Yesterday the government made three important concessions on the article 50 bill. This came at the beginning of the debate I was leading on Labour’s proposals for there to be a meaningful vote at the end of the Brexit negotiations.
Firstly, the government announced that parliament will have a vote on “not only the withdrawal arrangements but also the future relationship with the European Union”.
Secondly, that the vote parliament has on the draft withdrawal agreement will take place “before it is concluded”.
Thirdly – and crucially – that the UK parliament will debate and vote on the draft withdrawal deal before the European parliament or council.
This is not everything Labour had asked for, and we will look to firm up the government’s commitments as the bill progresses through both houses of parliament. But it is a significant step forward in ensuring parliament has a meaningful vote.
Much as the prime minister may now like to pretend otherwise, for months she refused to confirm that parliament would have a vote at all on the article 50 deal. It wasn’t until her Lancaster House Speech on January 17 that she first announced this. Contrast that with her evasive answers at the liaison committee in December, when she failed to answer on three occasions if MPs would get a vote on the final article 50 deal.
Before yesterday the government had given no indication that the House of Commons would vote on the article 50 deal before the European Parliament does. This left open the very real possibility that MPs would have to watch as MEPs had the first chance to debate and vote on the proposed terms of our exit from the EU. That would, of course, have been completely contrary to arguments for parliamentary sovereignty made in the referendum.
It is also significant that the Commons will now have a say on any draft deal “before it is concluded” (again, yesterday the first time the government has confirmed this), as this opens up the possibility of ministers being able to revise their proposed deal in light of the views expressed by parliament.
On the EU Commission’s favoured timetable, it is likely a proposed deal will be in the autumn of 2018, four or five months before the end of the article 50 process. That would allow time for the government to consider the views expressed by the House of Commons before the proposed deal reaches the EU parliament and council.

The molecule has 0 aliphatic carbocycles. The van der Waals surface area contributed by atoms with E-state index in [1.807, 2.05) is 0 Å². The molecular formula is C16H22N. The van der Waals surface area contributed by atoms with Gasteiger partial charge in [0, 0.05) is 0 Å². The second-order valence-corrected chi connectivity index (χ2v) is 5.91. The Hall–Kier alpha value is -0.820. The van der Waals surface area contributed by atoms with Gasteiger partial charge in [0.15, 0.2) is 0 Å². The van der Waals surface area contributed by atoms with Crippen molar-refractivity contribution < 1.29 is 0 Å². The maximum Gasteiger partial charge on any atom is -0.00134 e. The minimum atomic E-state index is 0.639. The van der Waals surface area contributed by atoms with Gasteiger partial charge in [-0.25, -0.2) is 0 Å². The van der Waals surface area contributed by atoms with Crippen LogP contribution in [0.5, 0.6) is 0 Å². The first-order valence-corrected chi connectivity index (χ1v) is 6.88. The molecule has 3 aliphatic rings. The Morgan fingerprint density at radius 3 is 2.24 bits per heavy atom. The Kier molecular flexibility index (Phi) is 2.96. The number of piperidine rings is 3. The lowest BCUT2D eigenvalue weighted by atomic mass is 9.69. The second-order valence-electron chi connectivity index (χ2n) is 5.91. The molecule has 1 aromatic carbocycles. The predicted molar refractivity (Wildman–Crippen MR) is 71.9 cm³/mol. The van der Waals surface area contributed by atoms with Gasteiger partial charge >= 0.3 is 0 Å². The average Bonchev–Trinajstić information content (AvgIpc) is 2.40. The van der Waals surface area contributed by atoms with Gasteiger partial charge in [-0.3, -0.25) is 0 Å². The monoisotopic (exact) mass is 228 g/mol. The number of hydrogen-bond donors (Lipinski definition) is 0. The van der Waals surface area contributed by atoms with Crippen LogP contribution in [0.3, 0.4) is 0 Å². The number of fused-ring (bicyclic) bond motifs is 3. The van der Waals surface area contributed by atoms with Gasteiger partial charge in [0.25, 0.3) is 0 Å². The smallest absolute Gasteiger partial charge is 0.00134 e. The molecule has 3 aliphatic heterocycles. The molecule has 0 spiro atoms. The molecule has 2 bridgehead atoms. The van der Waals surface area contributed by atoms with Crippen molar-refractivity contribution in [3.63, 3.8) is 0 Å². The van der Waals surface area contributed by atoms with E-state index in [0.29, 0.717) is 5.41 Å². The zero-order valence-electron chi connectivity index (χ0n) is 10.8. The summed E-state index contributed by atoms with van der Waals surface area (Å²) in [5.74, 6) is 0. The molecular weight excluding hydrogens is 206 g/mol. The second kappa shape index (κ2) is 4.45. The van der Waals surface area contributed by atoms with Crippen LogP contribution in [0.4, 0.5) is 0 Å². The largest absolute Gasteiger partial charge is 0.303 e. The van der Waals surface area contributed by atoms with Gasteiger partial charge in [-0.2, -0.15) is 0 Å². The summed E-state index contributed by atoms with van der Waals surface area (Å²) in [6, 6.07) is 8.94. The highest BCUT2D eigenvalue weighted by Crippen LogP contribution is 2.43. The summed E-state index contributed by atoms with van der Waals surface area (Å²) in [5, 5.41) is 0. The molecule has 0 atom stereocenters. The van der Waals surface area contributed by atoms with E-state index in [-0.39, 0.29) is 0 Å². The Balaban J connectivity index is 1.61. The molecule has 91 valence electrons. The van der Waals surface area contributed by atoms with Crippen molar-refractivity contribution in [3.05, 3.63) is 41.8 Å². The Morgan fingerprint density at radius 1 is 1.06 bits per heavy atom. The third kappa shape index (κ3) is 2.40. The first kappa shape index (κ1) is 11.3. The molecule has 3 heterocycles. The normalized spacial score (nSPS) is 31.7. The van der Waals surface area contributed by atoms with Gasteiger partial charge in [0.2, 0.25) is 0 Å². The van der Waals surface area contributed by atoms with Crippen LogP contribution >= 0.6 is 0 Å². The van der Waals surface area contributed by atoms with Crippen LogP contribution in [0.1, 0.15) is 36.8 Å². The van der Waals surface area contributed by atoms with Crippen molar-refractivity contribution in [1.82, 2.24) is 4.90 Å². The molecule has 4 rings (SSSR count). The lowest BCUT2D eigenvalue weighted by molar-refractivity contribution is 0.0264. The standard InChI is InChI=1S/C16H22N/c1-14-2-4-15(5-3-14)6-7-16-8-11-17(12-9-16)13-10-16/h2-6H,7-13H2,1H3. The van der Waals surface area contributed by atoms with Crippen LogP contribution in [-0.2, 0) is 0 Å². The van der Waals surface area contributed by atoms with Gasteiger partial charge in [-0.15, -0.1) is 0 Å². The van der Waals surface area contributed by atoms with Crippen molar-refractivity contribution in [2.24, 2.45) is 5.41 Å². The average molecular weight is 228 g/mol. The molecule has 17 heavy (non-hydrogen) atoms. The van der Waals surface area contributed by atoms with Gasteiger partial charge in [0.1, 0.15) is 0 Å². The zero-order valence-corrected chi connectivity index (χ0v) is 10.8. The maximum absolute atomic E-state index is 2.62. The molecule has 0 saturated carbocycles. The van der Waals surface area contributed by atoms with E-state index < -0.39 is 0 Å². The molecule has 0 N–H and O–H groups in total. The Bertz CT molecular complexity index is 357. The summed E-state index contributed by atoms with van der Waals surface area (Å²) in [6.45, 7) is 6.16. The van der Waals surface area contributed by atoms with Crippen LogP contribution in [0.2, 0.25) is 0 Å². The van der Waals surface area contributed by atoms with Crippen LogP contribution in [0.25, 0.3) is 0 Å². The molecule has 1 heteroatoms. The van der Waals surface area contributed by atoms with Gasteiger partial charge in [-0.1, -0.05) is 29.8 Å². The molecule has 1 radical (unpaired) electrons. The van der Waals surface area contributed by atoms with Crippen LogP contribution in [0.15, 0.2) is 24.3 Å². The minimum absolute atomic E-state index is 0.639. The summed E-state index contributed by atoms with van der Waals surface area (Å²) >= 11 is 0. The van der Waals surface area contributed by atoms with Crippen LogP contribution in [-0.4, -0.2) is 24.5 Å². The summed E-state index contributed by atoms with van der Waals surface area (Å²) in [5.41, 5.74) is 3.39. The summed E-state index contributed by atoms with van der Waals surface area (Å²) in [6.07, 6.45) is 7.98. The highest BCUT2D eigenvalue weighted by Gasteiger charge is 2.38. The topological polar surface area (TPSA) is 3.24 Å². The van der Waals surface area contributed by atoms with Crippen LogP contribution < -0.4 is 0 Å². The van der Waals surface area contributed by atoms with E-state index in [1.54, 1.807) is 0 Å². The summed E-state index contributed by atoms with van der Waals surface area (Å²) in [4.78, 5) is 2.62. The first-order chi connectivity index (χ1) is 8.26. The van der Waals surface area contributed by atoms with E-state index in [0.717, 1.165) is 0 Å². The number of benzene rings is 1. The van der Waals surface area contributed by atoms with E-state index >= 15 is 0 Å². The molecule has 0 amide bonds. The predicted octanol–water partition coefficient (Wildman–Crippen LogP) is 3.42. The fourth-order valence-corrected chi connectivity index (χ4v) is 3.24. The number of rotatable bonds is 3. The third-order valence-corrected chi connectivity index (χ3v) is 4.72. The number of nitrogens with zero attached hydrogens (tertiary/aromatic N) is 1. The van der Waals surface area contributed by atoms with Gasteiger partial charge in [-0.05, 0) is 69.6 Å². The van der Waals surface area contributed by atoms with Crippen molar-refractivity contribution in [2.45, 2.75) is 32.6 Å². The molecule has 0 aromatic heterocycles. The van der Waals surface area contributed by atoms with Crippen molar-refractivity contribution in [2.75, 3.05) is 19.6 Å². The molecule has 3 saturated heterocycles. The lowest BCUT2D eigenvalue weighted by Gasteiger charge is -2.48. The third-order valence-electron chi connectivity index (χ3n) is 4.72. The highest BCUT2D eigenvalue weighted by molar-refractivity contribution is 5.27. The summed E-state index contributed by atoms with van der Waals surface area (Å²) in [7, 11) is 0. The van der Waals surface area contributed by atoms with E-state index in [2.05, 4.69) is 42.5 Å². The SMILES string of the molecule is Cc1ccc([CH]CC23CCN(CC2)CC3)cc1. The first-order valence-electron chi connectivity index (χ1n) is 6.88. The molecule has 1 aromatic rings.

If the prime minister fails to win the support of the Commons for a withdrawal deal – and let’s remember that she has a majority in the Commons – then the chances are she has negotiated a bad deal. In such circumstances she would have lost control of her own party, the Commons and the country. She would unavoidably have to change her negotiating strategy and seek a better deal for Britain – much as No 10 suggested otherwise yesterday.
I have also repeatedly called for there to a guaranteed vote on the article 50 agreement and on any proposed future relationship with the EU. This matters because the nature of that second deal, i.e. on our future relationship with the EU, will be hugely important for the future of UK trade, the economy, security, rights etc.
Taken together these add up to important and new commitments from the government.
They have come about because of Labour pressure. And they will help improve the Brexit process.
In negotiating a withdrawal deal, and our future relationship with Europe, the prime minister should always have the views of the country and parliament in mind. The inclusion of a meaningful vote will go some way to achieving that.
The challenge now is for the prime minister to deliver a Brexit deal that works for jobs, the economy and workers’ rights and can win the support of the House of Commons.
These are hugely complex issues. But we have now made a step forward.
Keir Starmer, QC, is shadow secretary of state for exiting the EU and MP for Holborn and St Pancras.
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